With the first half of the bag in the season, let's take a cumulative look at the first 29 series. I've gone back through all the Heroes and Zeroes, awarding points on a +3 to -3 basis for those who appeared, and have added up all the scores.
I soon realized this scale is weighted towards pitchers, because they have a better chance than position players to decide the game: it's their names, after all, that get the W or L beside them. So I decided to split this into two, otherwise pitchers would have dominated both ends of the list. But before we get to that, here's the final piece of the jigsaw:
Heroes and Zeroes, Series 29: vs. Reds, at home
Halsey: 7.2 IP, 8 H, 0 BB, 2 ER
Gosling: 5.2 IP, 5 H, 4 BB, 0 ER
Glaus: 1-for-11, 4 K
Almanza: 0.1 IP, 2 H, 1 BB, game-tying three-run homer
Webb's six-earned run performance initially looks like the worst performance of the series, but four of those came on one swing of Adam Dunn's bat. And besides, it's not really Brandon's fault he was left out there. The G-Force went 6-for-32 in the series, and Almanza, after a fine debut vs. Pujols, became Griffey's bee-yotch; any other LOOGY's out there? Halsey and Gosling were solid in their starts, and both deserved better than no-decisions. With that, the envelopes, please:
Heroes and Zeroes, First Half
Webb: 3.57 ERA, 1.33 WHIP
Estes: 4.56 ERA, 1.39 WHIP
Halsey: 4.26 ERA, 1.46 WHIP
Koplove: 4.95 ERA, 1.38 WHIP
Bruney: 5.85 ERA, 1.79 WHIP
Ortiz: 5.88 ERA, 1.76 WHIP
It's comforting to see 3/5 of our rotation occupying the top spots, though Ortiz negates this somewhat. Vazquez was also comfortably positive, and if it hadn't been for his first couple of outings racking him up a combined -5, would likely have been just behind Webb. Medders and Cormier were the only relievers to post positive scores, and unsurprisingly, our bullpen was conspicuous by its absence here.
Not so down below: Bruney and Koplove have a couple of disastrous outings to thank for their position. Koplove, in particular, didn't have that bad a first half, and has the lowest OBA figure of any pitcher, at .253. Ortiz's expensive failures made him an obvious zero, and his position as Biggest Zero is doubly impressive, given he last appeared on June 15.
Green: .282, 14 HR, 49 RBI
Clark: .324, 13 HR, 47 RBI
Gonzalez: .283, 12 HR, 51 RBI
Cruz: .215, 12 HR, 27 RBI
Clayton: .242, 2 HR, 24 RBI
McCracken: .209, 1 HR, 7 RBI
Yes, I was surprised by the top hero too: most of Green's score came from his June hot streak. On a per-AB basis, Clark would likely have lead the team - but again, pinch-hitters have a good chance to win the game, and nobody blames them particularly for losses. Gonzalez has produced consistently, though has shown signs of slumping lately (.132 in July).
McCracken easily made the list, on a consistent inability to hit for average, power, field the ball, or do anything that justified his spot on the roster. Clayton wasn't much better, leads the team in GIDPs, and hasn't been the defensive wizard predicted; Cruz's power has been impressive [his HR/AB ratio is better than Troy Glaus] but otherwise... I'll update the list at the end of season.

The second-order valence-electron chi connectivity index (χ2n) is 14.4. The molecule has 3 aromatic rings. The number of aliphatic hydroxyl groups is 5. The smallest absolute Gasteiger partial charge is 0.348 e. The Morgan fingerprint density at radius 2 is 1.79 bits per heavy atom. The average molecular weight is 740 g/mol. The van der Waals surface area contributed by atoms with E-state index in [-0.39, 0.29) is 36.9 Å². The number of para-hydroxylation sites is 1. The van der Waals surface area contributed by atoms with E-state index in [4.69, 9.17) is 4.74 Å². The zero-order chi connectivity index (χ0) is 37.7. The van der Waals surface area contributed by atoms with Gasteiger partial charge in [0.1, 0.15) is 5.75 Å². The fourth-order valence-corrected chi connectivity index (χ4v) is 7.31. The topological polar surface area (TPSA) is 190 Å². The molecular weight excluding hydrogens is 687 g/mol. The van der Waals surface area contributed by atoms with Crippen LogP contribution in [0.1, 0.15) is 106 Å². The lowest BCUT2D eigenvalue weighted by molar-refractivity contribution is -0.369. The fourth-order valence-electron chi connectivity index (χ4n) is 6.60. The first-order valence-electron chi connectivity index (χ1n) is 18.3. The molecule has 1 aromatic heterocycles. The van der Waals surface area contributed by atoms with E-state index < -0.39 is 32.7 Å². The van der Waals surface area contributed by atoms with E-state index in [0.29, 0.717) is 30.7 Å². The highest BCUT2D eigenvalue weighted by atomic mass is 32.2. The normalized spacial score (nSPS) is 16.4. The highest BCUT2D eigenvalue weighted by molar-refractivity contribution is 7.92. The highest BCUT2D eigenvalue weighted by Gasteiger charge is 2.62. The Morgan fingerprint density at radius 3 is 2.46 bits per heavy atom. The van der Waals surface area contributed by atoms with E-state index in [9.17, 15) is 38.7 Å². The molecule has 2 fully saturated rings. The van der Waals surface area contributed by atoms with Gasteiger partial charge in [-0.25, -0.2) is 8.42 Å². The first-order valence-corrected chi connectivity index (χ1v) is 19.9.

And so, tonight is the All-Star game. It's a peculiarly American concept, one that doesn't appear in British sport at all; the closest would be the occasional charity game, but as a structured event, it's not present. However, our national teams probably play the same role, unlike in America, where the USA team is either very clearly not the best players (hockey, baseball), or doesn't exist at all (American football).
That, too is odd, because in Europe, national teams take precedence over the regular clubs: for example, the weekend before England play a football (soccer!) match, all games in the Premier League are cancelled. And if a player gets injured on international duty, that's just the club's hard luck. Get well soon. Here, I read today that the biggest cost involved in the upcoming baseball World Cup will be insurance.
At the moment, to me, the baseball All-Star seems to be falling uncomfortably between a fan-festival and a serious endeavour. Almost everything points to the former, except that the winning league gets home advantage in the World Series. Given the NL hasn't won the All-Star Game since 1996, using it to decide such a crucial factor seems a little unfair. And if you don't think it's so important, in the last 20 World Series, the "home" team has a 16-4 lead...
If you're going to do this, then the fan voting needs to go - that Nomar Garciaparra received 1.3 million votes (and Barry Bonds any!), is conclusive proof that democracy is not necessarily a good idea. Also, scrap the "everyone needs to play" concept: this is not Little League. Being picked is honour enough, I doubt a fly-out in the seventh innings is going to increase the glory much.
Finally, toss the dumb rule about having one player from each team, which leads to unfettered mediocrity creeping in. And many of the players in today's game know they won't be in the playoffs, so where's the incentive for them to win home advantage in the World Series? As for me, I'll still be watching, though the "this time, it counts" factor is of almost zero importance to me - I'd happily stake my house that this will have no impact on the 2005 Diamondbacks at all.